Two years ago, Salma Hayek bemoaned her status with major Hollywood studios, telling the Associated Press, “I think they don’t want me, but I don’t really care.” Since getting that gripe off her chest, however, there’s no denying Hayek has had a helluva run. And this month, she manages to steal some of the best moments from rival scene-chewers Ryan Reynolds and Samuel L. Jackson in the new action-comedy, “The Hitman’s Bodyguard.”
Daniel Kaluuya, the British actor and star of Jordan Peele‘s hit horror movie Get Out, defended his casting in the film that explores racial issues in the U.S. While Jackson defended his remarks as not a criticism of black British actors but just a question about Hollywood, Kaluuya, who rose to fame in the U.K. on TV shows such as Skins and Babylon and will soon appear in Ryan Coogler’s Black Panther and was recently cast as the lead in Steve McQueen‘s Widows, addressed the complaint. “Big up Samuel L. Jackson, because here’s a guy who has broken down doors.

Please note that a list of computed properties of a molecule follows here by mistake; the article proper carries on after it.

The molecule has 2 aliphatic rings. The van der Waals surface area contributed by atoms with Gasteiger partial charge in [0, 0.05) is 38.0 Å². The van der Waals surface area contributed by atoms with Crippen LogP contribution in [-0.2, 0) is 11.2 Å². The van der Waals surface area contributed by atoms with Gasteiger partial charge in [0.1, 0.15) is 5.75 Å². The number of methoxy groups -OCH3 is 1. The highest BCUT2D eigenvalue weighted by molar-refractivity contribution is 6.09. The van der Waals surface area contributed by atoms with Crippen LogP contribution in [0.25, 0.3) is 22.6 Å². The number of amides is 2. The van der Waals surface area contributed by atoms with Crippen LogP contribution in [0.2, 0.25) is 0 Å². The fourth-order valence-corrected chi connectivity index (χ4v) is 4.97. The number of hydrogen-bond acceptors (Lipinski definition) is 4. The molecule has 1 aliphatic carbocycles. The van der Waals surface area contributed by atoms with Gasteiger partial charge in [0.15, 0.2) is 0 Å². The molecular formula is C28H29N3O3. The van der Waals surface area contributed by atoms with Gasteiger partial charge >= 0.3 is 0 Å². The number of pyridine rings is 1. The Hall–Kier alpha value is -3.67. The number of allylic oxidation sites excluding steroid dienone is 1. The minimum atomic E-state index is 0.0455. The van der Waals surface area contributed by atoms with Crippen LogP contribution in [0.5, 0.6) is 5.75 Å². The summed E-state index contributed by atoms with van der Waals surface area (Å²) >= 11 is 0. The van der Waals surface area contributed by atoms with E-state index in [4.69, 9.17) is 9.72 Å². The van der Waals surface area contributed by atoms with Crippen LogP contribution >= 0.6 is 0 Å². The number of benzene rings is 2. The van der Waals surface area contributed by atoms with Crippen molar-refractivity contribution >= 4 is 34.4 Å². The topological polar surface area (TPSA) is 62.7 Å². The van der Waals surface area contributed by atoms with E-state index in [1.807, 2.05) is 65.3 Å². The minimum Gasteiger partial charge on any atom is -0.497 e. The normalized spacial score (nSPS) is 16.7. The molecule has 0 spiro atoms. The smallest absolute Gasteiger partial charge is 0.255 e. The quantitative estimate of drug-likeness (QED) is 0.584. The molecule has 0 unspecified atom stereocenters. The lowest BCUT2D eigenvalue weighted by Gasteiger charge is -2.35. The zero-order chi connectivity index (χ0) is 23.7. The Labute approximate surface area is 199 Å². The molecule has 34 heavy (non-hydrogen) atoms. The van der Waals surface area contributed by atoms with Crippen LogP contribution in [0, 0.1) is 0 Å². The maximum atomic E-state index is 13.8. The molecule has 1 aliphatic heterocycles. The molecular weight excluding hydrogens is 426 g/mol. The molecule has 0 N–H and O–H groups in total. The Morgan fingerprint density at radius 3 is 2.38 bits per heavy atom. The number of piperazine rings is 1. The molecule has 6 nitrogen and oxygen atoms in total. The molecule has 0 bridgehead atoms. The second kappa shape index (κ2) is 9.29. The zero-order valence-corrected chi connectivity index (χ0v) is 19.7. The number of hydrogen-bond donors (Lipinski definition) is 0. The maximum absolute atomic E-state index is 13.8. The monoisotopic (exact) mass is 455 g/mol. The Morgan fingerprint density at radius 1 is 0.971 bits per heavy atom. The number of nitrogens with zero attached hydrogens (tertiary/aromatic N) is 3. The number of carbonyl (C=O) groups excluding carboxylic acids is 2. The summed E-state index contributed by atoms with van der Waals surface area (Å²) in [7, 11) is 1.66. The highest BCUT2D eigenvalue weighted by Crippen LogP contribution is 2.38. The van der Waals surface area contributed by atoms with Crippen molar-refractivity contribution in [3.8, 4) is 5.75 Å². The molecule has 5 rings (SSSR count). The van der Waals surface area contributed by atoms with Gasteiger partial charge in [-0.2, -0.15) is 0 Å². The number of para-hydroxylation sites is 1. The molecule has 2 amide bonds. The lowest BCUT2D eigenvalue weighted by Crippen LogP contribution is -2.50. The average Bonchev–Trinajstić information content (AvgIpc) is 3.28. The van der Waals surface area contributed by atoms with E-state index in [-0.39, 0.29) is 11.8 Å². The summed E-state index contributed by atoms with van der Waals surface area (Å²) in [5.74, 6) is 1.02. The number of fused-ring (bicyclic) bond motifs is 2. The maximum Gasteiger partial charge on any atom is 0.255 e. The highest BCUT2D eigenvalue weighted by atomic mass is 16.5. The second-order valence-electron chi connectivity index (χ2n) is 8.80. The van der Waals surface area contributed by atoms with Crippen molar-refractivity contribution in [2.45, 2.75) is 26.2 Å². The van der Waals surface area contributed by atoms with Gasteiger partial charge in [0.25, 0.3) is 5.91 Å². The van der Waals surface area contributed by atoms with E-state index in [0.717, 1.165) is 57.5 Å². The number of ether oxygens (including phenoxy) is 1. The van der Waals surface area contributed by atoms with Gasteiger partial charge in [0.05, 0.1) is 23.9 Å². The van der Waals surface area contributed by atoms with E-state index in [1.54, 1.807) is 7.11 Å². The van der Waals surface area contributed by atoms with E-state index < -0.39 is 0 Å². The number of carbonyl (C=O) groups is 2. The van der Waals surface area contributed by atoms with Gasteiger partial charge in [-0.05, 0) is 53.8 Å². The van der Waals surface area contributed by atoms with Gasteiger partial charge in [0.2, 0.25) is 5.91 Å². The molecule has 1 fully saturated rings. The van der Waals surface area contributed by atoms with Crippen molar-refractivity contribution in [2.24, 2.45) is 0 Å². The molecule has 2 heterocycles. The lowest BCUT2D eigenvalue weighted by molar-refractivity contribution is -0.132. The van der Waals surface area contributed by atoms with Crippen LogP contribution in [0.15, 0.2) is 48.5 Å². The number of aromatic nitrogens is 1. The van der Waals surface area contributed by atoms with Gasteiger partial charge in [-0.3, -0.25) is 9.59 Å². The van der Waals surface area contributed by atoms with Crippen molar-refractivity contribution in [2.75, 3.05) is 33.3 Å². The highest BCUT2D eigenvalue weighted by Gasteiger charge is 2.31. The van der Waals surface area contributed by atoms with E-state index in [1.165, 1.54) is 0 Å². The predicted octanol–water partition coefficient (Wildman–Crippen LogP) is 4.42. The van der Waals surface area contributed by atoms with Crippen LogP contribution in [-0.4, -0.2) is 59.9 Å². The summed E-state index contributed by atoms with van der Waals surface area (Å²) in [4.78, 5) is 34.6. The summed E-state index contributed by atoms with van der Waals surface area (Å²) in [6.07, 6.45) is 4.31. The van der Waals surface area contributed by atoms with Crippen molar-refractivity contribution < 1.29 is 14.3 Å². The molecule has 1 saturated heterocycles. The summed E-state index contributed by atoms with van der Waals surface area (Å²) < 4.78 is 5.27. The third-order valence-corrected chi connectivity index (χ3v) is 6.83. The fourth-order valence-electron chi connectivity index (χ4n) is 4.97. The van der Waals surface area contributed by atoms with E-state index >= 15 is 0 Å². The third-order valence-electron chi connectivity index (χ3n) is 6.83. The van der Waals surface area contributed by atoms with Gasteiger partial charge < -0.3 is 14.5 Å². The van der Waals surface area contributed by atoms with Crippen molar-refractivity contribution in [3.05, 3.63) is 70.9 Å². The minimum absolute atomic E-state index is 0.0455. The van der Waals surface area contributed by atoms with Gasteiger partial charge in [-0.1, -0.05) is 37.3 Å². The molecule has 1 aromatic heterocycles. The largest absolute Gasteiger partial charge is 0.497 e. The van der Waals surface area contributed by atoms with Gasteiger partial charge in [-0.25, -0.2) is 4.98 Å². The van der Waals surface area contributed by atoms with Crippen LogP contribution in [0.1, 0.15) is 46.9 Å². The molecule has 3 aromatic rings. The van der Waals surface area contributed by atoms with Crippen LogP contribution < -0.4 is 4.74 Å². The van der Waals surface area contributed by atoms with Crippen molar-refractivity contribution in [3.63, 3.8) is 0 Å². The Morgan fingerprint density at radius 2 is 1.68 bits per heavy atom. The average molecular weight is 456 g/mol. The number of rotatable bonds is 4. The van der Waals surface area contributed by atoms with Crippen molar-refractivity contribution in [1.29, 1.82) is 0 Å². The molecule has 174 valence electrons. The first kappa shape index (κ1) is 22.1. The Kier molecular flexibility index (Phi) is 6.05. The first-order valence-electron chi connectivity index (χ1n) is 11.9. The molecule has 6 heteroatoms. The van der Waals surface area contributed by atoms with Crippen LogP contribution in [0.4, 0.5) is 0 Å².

Hollywood descended upon Las Vegas last week for CinemaCon, where the major studios screened never-seen-before movie footage and brought out their big-name stars. The exhibitor convention, formerly known as ShoWest, is all about celebrating the theatrical experience — and also finding ways to improve it.
X-Men: First Class director Matthew Vaughn’s new spy film, Kingsman: The Secret Service, has been one of the quiet success stories of early 2015 — except in South Korea, where the cartoonishly violent flick starring Colin Firth and Samuel L. Jackson has become a breakout hit and cultural sensation. Since its mid-February release, the R-rated action movie has made $298 million worldwide, with nearly $40 million of that coming in South Korea. The film, which was adapted from a 2012 comic book by prolific writer Mark Millar, features youngster Taron Egerton as a street-wise kid who gets recruited into a top secret spy agency in the UK by Colin Firth.